Every year, thousands of us across America cozy up to a wood burning stove to warm our living rooms, garages and other rooms in our house. They’re a cost-effective and dependable means to be self-reliant with fuel while offering a certain rustic charm to your home.
Pellet stoves are similar, and we use our stoves differently than we do our boilers, heat pumps and central heating system which only require you to set the thermostat and then put it to the back of your mind. Stoves are more interactive, and the way that we use them can influence just how well they can perform for us.
This article aims to be a handy little guide for stove users or those considering buying. We’ll be providing some wood burning stove tips and tricks and ways to run your stove more efficiently so that you can get your money’s worth, produce more heat and use a little less firewood at the same time.
Wood Stove Efficient Burning
The first thing you’ll want to think about is efficiency – just how well does your stove convert the fuel into clean heat energy. Why clean heat? Well because, the more efficient a stove is, the less air pollution it emits.
And we’re not talking about global warming, we mean emissions such as:
- Carbon monoxide
- Polycyclic aromatic hydrocarbons
- Other carbon-based particulates
Which are all unhealthy for you or your neighbours to breathe in.
When the complete combustion of the wood is achieved, only carbon dioxide, water vapour and ash are produced alongside the heat. What most people don’t realise is as much as half the heat produced from burning wood, is down to the combustion of the exhaust gasses that escape during wood burning.
The emissions that are mentioned above are produced as a result of the inefficient combustion of carbon and hydrogen molecules.
Can you avoid these harmful pollutants, increase heat output and save on fuel at the same time? Of course, you can! And you can do it with the following methods:
Use Seasoned Firewood
Wood that is properly dried and prepared will not only produce cleaner heat but will produce MORE heat. This is because freshly cut wood contains a high volume of water in comparison to seasoned. In fact, half of the weight of fresh wood can be attributed to its water content and this makes it harder to ignite and burn and it produces more smoke.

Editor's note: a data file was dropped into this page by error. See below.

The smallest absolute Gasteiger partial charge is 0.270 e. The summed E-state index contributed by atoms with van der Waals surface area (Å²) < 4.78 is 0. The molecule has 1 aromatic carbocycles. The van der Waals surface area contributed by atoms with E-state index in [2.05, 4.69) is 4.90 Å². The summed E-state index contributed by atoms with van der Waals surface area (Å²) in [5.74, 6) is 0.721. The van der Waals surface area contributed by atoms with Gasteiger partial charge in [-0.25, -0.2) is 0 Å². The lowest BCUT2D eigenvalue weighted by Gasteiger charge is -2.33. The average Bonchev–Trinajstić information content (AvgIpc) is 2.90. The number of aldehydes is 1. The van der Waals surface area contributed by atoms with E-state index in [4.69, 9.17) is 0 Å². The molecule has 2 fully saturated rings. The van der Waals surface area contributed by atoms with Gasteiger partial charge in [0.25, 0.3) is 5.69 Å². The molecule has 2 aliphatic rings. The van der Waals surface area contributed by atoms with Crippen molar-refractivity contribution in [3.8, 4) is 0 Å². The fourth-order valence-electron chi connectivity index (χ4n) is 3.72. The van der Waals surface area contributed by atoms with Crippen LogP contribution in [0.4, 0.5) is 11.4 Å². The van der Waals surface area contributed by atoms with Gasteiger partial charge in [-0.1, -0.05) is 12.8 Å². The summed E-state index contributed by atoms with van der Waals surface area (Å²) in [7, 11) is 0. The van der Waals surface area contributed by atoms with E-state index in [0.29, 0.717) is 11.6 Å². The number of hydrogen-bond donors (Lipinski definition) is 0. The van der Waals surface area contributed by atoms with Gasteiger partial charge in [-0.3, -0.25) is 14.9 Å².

The smoke produced from the burning of fresh wood as opposed to seasoned wood also contains a higher concentration of the carcinogenic substance called creosote. This stuff clogs chimneys, flue and piping which is going to lead to more maintenance down the road and reduce the lifespan of your stove.
If you source and cut your own wood, make sure to season for a minimum of 6 months in a dry, sunny location covered over with a hard roof or at least some tarp. For those of you who buy seasoned wood from a supplier, it may be worth seasoning it for a while just to be sure as many have noticed that it makes a difference.
Maintain Ample Heat
When the wood is not burned in a hot enough combustion zone it tends to smoulder rather than combust. This allows hydrogen and carbon to escape from the wood but it’s not hot enough for them to burn up, meaning a less than optimum heat output and more air pollution.
Make sure the combustion zone of the stove is at least 600 degrees Celsius (1,100 degrees Fahrenheit) to maintain a healthy and efficient combustion rate. Do this by keeping the stove fed with dry wood before it has a chance to cool down.
Manage Primary and Secondary Airflow
To optimize the combustion of those exhaust gasses we mentioned, you need to optimize the airflow a little more.
On your stove, you have the primary air supply which is a large inlet located at the bottom of your stove and the secondary comes from the top through smaller inlets. Use the primary to get the fire started and then close it off, and adjust the secondary airflow accordingly.
When you get it right, you will actually see the jets of gas burning as they exit the wood. Your logs will also stay in the same shape as they burn and only turn to ash when they are completely used up as opposed to breaking up into large lumps.
Allow Oxygen Flow
Fire needs oxygen to grow and to burn hotter. Many stoves come with dampeners that allow you to control the flow of oxygen which in theory controls the heat output of the stove. While this is true, it can also inhibit efficient combustion.
When you close the dampeners to reduce the oxygen flow to the fire, you reducing the amount of combustion taking place. Again, this is going to result in the wood not being totally combusted and for hydrogen and carbon to escape without being burned.
In this case, it pays to resist closing the dampeners if you want your fire to burn efficiently but instead only use the dampeners when you plan to let the fire burn out and you’re not going to feed it any more wood.
Use High-Efficiency Stoves
In terms of the environment, the manufacture of stoves used to go unregulated and as a result was highly polluting. Now, stoves which are certified by the Environmental Protection Agency (EPA) follow the requirements set in the 2015 New Source Performance standard. You can find a list of EPA certified stoves here.
Modern stoves use innovative designs which dramatically increase the rate of combustion. Some models force the exhaust gasses that are released from the wood as it burns into secondary and tertiary combustion chambers which give them more time to burn.